James Bond in Bratislava- (Artistic licence 3)

James Bond returned to Austria in his movie Quantum Solace. Not for the first time. In the movie Living Daylights (1987), the most famous British secret agent saves the world not only in Vienna but supposedly also in neighboring Bratislava. Living Daylights with Timothy Dalton in role of Bond was shot before 1989 when Czecho-Slovakia was still under the communist regime. Therefore, all scenes from Bratislava were actually shot in Vienna. (Funny like the situation twisted completely ten years later during shooting The Peacemaker )

In Living Daylights, the film-makers made a good job in lot of Bratislava details but also did some surprising movie goofs- mistakes you would not expect in such high-profile production. Let’s see some of them:

This is the most apparent error- the agent 007 finds the address of his (future) Bond-girl- Kara Milovy, Kvetinova ulice c.27, Bratislavia, telefonne cislo…
Long detail shows few mistakes- firstly, if Kara is Slovak, her surname would be Kara Milova and not Milovy which is a male form of this name. Typo in name of the town (Bratislavia instead of Bratislava) is also striking. Ulice is in Czech, Kara in Slovak would write Ulica. Writers played safe with name of the street- Kvetinova means Flower street which exists in plenty of Slovak towns. Pity that not in Bratislava.

Shooting in front of the theater called Konzervatorium (which means usually a music high school, not a concert hall in Slovak).

Police cars are real. Yellow-white Lada with big letters VB (Verejna bezpecnost- literally translated as Public Safety) was a typical police car in those times.

Bond’s secret flat in Bratislava was under the disguise of KSS- Agitacne stredisko– Agitation Center of KSS- Communist Party of Slovakia which was the branch of state The Communist Party of Czecho-Slovakia (KSC) . Nice detail.

Kara in the tram followed by Bond. Also here are details delivered in correct way- Slovak sentences behind her back say about the capacity of the tram- how many seats, etc. The tram as such is however typical for Vienna, a different type was used in Bratislava in nineteen eighties.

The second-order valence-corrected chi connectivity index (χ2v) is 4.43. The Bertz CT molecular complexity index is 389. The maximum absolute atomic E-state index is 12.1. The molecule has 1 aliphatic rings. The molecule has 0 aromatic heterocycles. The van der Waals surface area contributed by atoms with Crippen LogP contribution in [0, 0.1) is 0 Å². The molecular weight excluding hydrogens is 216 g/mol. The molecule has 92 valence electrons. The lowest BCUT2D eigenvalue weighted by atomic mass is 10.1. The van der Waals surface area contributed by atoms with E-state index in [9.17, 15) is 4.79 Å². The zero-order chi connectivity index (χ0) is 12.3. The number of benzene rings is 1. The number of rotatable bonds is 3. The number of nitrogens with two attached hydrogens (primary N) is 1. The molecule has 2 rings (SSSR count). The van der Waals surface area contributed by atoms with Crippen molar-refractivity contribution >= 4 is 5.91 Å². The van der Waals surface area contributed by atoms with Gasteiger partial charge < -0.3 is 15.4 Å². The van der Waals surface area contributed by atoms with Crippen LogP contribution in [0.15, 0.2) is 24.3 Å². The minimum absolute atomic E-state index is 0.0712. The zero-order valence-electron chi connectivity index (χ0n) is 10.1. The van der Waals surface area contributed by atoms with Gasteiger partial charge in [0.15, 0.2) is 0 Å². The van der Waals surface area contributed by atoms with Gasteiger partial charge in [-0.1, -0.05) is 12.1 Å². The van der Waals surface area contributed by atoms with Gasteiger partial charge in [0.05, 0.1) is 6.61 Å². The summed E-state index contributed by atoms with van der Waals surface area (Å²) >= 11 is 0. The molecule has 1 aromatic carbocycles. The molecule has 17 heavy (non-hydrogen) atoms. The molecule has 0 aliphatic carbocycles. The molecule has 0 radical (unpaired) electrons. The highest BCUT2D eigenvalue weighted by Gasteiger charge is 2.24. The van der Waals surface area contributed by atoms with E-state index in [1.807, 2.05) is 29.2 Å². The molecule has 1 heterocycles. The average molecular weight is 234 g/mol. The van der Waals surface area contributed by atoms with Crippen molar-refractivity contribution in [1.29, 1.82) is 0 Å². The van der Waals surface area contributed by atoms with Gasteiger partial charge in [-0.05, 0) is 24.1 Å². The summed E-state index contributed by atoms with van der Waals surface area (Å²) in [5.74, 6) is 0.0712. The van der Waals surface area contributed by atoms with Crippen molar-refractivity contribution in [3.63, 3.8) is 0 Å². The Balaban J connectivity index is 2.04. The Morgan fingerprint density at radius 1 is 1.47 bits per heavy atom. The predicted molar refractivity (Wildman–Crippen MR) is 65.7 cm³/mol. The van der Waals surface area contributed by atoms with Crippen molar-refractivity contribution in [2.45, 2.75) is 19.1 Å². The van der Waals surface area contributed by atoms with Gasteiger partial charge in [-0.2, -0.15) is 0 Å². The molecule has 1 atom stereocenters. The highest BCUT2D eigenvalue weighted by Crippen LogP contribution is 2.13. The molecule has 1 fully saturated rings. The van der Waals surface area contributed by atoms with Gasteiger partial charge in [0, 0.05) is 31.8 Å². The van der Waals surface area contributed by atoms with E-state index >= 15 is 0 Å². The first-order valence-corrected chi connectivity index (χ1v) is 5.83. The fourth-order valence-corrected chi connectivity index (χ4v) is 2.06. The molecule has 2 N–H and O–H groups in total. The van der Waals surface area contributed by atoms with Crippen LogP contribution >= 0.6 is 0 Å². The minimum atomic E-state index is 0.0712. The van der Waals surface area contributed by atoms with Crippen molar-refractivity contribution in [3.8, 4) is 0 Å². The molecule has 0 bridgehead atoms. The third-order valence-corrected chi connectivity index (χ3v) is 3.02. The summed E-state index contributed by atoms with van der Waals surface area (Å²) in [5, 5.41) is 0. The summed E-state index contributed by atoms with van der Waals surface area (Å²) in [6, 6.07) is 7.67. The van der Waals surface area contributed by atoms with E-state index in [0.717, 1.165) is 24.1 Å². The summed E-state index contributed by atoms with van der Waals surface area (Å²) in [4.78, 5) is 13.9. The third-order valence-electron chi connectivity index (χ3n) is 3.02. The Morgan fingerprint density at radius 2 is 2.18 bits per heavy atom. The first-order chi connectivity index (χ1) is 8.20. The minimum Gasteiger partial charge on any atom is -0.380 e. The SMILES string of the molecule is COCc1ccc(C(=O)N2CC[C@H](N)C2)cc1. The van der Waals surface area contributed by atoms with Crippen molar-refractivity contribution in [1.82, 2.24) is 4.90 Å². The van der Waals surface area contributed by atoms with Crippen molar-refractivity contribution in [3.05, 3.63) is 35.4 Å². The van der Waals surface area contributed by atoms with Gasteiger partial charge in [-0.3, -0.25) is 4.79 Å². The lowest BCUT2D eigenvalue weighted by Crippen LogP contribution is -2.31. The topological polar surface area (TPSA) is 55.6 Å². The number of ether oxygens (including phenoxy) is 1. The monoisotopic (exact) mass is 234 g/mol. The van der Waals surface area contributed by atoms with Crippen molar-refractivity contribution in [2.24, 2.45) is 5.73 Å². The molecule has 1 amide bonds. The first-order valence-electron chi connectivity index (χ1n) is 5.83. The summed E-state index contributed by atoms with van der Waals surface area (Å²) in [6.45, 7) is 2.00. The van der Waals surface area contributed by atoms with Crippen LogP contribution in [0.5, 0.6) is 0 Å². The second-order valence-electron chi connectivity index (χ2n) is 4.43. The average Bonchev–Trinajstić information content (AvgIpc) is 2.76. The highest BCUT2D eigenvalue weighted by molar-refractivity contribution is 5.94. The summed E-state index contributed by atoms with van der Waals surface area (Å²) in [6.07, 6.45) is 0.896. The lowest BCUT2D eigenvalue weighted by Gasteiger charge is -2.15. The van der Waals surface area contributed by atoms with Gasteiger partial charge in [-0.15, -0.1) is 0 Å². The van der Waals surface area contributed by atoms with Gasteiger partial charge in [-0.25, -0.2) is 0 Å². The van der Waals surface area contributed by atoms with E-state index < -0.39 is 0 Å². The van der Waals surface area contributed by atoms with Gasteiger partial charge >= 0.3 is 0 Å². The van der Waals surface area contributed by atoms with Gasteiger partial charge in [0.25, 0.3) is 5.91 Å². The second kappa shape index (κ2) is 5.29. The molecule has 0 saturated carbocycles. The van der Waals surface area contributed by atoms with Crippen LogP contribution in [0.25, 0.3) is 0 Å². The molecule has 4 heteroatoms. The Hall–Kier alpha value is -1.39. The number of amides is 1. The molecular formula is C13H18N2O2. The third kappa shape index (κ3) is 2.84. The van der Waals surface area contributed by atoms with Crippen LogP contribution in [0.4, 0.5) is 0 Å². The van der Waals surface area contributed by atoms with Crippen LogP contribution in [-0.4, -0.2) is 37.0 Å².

The scene in Trans-Siberian Pipeline Plant is well done in details (with the exception of the English name on the plate).  An ice-hockey match commentator on TV is correct but naming the fiction players. The female helper pictured on the left saves Bond with her breast and at the end of this scene she even says one sentence in Slovak. Unfortunately, it is hardly understandable even for native Slovak, obviously being said with some strong foreign accent. Sounds like- What do you think I am?

And now the best scene ever from this movie- Bond with Kara driving cello are passing the Slovak-Austrian border in mountains. Czecho-Slovak border guards on skis are left behind. When you visit Bratislava, you can see Austria from the castle hill. In reality, you will soon realize that the only hill between Bratislava and Austria is probably a coronation hill next to the Passenger port. But it is 50 cm high. 🙂

Nevertheless, if you do not insist on every detail, the overall atmosphere in the communist Bratislava is depicted very well, especially a paradox how the cities Vienna and Bratislava being so close geographically (50 km) can be so different just because of the different regimes.

Now- twenty years later- with everything being changed and globalised,  this is not so visible but if you have an eye for detail, you still might be able to uncover this dark side of Bratislava past. Ready to try?